Philip’s Story, Part 2

This is the second, and last, part of this meditation. You can read part 1  if you missed it. This part looks at the calling of the first disciples from just after they first meet Jesus down in Judea with John the Baptiser until he calls them to accompany him on the shores of Galilee.

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Water into Wine, Carl Heinrich Bloch, Wikipedia

Water into Wine, Carl Heinrich Bloch, Wikipedia

The next morning he sought me out and told me that he was going back to Galilee and that he’d like us to go with him. The journey would give us several days with him in which we could learn about him and find out for ourselves why John had been so impressed with him, so of course I agreed. I set off to find my brother and let him know. As it turned out, he was not far away but was sitting praying and studying under a fig tree. (That may not make much sense to those of you who don’t know our customs, but because of some sayings in the prophets, under a fig tree was considered the best place to study).

“We found him, Nathaniel, the Anointed one John had told us about! His name is Jesus and he is from Nazareth.”

“Nazareth! What good can come from Nazareth?”

“Just come and see for yourself.” My brother can be such a pain at times! But come he did. And as we approached him, Jesus said “Look, an Israelite in whom is no guile!”

“How can you know anything about me?”

“Before Philip called you, I saw you beneath the fig tree.”

Nathaniel never shared exactly what happened then. Perhaps it was something he had been studying or praying about, or perhaps it was something about this man from Nazareth, but suddenly Nathaniel’s mind was made up. “You are the Son of God and King of Israel!”

Jesus seemed both pleased and amused. “You believe just because I said I saw you under a fig tree? You are going to see greater things than that! Truly I tell you that you will see the heavens opened and the angels of God are sending and descending on the Son of Man.”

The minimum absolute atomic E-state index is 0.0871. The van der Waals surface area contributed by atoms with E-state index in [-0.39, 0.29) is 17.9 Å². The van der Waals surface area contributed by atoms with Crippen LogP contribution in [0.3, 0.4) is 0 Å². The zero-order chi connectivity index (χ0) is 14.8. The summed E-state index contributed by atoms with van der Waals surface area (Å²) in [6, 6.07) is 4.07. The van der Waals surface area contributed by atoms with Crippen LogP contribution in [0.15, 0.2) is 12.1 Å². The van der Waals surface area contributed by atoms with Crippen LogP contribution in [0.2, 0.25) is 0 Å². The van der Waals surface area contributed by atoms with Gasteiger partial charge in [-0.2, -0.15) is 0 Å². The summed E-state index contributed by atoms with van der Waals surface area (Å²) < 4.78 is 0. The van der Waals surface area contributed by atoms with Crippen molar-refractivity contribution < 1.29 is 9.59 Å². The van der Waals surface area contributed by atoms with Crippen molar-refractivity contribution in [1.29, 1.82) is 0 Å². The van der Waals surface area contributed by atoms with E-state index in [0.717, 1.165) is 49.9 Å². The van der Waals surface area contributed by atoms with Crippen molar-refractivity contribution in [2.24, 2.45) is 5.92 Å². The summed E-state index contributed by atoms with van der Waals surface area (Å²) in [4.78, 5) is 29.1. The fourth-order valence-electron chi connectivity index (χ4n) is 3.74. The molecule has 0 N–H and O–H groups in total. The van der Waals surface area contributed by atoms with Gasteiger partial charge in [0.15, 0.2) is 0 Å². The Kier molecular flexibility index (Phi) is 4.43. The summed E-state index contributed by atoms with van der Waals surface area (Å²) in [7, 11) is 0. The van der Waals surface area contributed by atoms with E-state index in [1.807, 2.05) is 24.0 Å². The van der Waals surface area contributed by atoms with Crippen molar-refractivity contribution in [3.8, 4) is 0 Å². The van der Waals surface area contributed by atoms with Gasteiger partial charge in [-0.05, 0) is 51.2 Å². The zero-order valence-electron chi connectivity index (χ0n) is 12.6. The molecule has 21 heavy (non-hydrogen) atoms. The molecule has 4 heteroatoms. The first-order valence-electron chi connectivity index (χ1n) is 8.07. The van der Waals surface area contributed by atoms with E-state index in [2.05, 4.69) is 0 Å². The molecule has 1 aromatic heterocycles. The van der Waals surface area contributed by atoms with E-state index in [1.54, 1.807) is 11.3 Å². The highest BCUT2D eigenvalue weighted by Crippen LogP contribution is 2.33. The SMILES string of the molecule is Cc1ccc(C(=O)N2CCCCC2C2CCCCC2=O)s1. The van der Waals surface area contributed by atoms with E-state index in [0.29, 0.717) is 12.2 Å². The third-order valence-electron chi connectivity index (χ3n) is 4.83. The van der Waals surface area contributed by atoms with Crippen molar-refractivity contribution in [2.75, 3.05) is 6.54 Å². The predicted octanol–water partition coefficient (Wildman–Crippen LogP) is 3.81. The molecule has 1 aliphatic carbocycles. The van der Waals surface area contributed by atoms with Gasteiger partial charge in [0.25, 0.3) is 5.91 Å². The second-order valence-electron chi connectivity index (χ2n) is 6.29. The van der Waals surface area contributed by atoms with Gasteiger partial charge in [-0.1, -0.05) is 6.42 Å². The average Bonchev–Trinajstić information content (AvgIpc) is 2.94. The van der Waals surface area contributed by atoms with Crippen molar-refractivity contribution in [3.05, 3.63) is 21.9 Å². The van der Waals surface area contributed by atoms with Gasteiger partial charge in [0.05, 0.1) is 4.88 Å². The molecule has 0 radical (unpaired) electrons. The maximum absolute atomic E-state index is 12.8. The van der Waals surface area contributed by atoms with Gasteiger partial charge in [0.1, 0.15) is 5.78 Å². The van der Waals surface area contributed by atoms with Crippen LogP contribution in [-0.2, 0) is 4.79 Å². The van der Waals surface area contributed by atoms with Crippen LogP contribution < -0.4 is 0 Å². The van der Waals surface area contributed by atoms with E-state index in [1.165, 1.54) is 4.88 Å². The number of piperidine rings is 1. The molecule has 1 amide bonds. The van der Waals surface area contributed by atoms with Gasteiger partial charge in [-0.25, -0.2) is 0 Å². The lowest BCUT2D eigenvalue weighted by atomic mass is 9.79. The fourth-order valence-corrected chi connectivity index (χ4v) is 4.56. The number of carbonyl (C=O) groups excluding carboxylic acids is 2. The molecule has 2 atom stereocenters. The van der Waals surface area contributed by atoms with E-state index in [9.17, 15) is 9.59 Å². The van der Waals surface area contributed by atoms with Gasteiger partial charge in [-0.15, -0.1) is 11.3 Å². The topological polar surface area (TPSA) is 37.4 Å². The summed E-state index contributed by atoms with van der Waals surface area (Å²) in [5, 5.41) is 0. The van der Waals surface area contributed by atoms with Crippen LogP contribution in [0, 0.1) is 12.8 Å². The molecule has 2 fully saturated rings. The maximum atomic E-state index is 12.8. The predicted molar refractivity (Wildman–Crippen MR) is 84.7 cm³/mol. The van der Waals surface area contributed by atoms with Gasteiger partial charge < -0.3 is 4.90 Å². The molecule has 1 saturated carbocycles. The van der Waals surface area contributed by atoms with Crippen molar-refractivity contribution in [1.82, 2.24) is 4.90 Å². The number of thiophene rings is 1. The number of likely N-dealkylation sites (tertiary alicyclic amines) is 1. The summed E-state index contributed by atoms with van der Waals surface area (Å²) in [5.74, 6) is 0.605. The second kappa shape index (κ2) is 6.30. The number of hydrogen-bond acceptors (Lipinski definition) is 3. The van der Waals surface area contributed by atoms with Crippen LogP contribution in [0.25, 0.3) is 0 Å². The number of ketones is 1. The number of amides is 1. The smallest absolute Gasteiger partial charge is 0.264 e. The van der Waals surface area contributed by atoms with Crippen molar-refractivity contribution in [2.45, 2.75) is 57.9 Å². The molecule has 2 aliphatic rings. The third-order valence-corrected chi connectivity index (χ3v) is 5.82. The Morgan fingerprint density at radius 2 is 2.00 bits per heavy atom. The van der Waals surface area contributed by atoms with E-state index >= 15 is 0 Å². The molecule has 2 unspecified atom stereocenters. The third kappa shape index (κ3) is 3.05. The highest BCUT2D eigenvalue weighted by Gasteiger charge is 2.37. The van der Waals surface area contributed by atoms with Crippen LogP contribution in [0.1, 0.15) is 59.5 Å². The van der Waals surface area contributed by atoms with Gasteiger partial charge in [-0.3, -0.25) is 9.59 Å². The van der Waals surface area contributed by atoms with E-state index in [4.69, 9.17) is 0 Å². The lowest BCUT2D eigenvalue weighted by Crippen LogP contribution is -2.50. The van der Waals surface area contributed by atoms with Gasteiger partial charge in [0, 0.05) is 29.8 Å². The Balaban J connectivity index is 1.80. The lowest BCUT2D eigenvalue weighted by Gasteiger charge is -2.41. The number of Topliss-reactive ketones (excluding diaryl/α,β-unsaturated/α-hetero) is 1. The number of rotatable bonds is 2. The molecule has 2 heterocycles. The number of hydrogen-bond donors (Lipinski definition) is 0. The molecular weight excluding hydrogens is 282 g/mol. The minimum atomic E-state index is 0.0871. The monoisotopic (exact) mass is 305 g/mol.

For three days the five of us walked north up the Jordan Valley and into Galilee. By the time we reached the lake not only Nathaniel but also Andrew, Simon, and I had come to suspect that this man held our destiny. At the shore of Lake Galilee we had a decision to make: to turn west to Nazareth with Jesus or to continue north around the lake to our homes in Capernaum and Bethsaida In the end, however, we did neither; Jesus invited us to go to Cana where there was to be a wedding he was invited to. So we headed northwest, after all, a party is a party.

It was at the wedding feast that we first met Jesus’ mother and his brothers and sisters (his father had died about six months earlier we learned). They were good people, and his mother clearly doted on him, but none of them seem to know what to make of him by how to treat him.

Towards the end of the feast, for example, the wine ran out. It wasn’t a terrible problem—everyone had drunk well already but it was a small embarrassment for the families of the bride and groom. Jesus’ mother mention this to him but he gently pointed out to her that it wasn’t really their concern nor his place to do anything about it. Despite that, she called the servants over and told them to follow his directions. I thought at first that he would do nothing, but he looked over at us and considered then spoke quietly to the servants.

We watched closely as the servants went to the large water pots and filled a jug and took it to the master of the feast. It was a strange thing to do—true, water is good when one is thirsty, but no-one at the party was really thirsty any more and water, while it will slake a thirst doesn’t exactly make the heart rejoiced like wine will! The master drank, then called the bridegroom over, presumably to point this out to him. Imagine our surprise when instead he began to commend the quality of this new wine and to wonder why it had been kept for last!

Well, Jesus had promised that we would see “greater things” and this certainly seemed to qualify. The four of us believed, even if we couldn’t comprehend—and even though we all had an awful lot yet to learn.

After the wedding we had no real choice but to say farewell for a while to Jesus and return to our homes. Our families and work awaited us. But as we watched him and his family head out for Nazareth, none of us thought that it would be very long before we saw him again. And we certainly have a lot to tell our families and friends when we got home.

We didn’t expect to see him again for several months, but in fact it was only a few weeks. His whole family suddenly showed up in Capernaum and settled there. His brother James filled us in on what had happened in Nazareth to precipitate the move.

They had arrived home and things had begun to settle into their normal routine. Then, on the second or third Sabbath, the synagogue leader had given the scroll to Jesus for him to read aloud. He read from the prophecy of Isaiah: “The Spirit of the Lord is upon me for he has anointed me to preach the gospel to the poor; he has sent me to heal the broken hearted, to proclaim liberty to the captives and recovery of sight to the blind, to set at liberty those who are oppressed; to proclaim the acceptable year of the Lord.”